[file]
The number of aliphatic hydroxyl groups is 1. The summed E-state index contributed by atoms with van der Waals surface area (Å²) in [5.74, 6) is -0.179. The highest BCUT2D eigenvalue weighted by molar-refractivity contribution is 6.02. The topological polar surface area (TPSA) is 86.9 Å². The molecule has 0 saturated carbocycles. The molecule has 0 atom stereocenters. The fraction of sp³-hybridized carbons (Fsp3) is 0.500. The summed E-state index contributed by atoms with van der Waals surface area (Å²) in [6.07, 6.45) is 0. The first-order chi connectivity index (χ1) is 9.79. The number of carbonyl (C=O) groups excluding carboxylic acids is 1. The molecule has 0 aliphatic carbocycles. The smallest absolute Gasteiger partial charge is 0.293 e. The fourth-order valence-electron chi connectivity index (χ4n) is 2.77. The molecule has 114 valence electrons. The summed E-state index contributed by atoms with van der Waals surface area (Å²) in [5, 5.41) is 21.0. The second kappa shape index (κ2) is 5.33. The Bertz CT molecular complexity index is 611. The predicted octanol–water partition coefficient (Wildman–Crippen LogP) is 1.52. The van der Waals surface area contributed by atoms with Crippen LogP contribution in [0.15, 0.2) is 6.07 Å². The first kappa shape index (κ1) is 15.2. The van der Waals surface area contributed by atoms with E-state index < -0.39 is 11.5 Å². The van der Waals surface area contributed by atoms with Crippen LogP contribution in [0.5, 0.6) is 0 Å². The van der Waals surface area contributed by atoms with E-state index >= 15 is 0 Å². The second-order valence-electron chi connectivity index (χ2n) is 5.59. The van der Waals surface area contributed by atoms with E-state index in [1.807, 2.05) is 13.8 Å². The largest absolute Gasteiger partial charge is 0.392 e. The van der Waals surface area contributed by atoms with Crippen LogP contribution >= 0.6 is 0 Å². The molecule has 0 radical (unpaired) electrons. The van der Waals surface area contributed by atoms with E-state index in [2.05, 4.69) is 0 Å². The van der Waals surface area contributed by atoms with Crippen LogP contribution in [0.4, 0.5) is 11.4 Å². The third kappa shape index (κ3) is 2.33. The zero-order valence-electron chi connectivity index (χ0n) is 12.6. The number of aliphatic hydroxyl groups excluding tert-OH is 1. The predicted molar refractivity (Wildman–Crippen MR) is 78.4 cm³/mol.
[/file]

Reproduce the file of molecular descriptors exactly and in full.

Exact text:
The number of aliphatic hydroxyl groups is 1. The summed E-state index contributed by atoms with van der Waals surface area (Å²) in [5.74, 6) is -0.179. The highest BCUT2D eigenvalue weighted by molar-refractivity contribution is 6.02. The topological polar surface area (TPSA) is 86.9 Å². The molecule has 0 saturated carbocycles. The molecule has 0 atom stereocenters. The fraction of sp³-hybridized carbons (Fsp3) is 0.500. The summed E-state index contributed by atoms with van der Waals surface area (Å²) in [6.07, 6.45) is 0. The first-order chi connectivity index (χ1) is 9.79. The number of carbonyl (C=O) groups excluding carboxylic acids is 1. The molecule has 0 aliphatic carbocycles. The smallest absolute Gasteiger partial charge is 0.293 e. The fourth-order valence-electron chi connectivity index (χ4n) is 2.77. The molecule has 114 valence electrons. The summed E-state index contributed by atoms with van der Waals surface area (Å²) in [5, 5.41) is 21.0. The second kappa shape index (κ2) is 5.33. The Bertz CT molecular complexity index is 611. The predicted octanol–water partition coefficient (Wildman–Crippen LogP) is 1.52. The van der Waals surface area contributed by atoms with Crippen LogP contribution in [0.15, 0.2) is 6.07 Å². The first kappa shape index (κ1) is 15.2. The van der Waals surface area contributed by atoms with E-state index < -0.39 is 11.5 Å². The van der Waals surface area contributed by atoms with Crippen LogP contribution in [0.5, 0.6) is 0 Å². The van der Waals surface area contributed by atoms with E-state index >= 15 is 0 Å². The second-order valence-electron chi connectivity index (χ2n) is 5.59. The van der Waals surface area contributed by atoms with E-state index in [1.807, 2.05) is 13.8 Å². The largest absolute Gasteiger partial charge is 0.392 e. The van der Waals surface area contributed by atoms with Crippen LogP contribution >= 0.6 is 0 Å². The molecule has 0 radical (unpaired) electrons. The van der Waals surface area contributed by atoms with E-state index in [2.05, 4.69) is 0 Å². The van der Waals surface area contributed by atoms with Crippen LogP contribution in [0.4, 0.5) is 11.4 Å². The third kappa shape index (κ3) is 2.33. The zero-order valence-electron chi connectivity index (χ0n) is 12.6. The number of aliphatic hydroxyl groups excluding tert-OH is 1. The predicted molar refractivity (Wildman–Crippen MR) is 78.4 cm³/mol.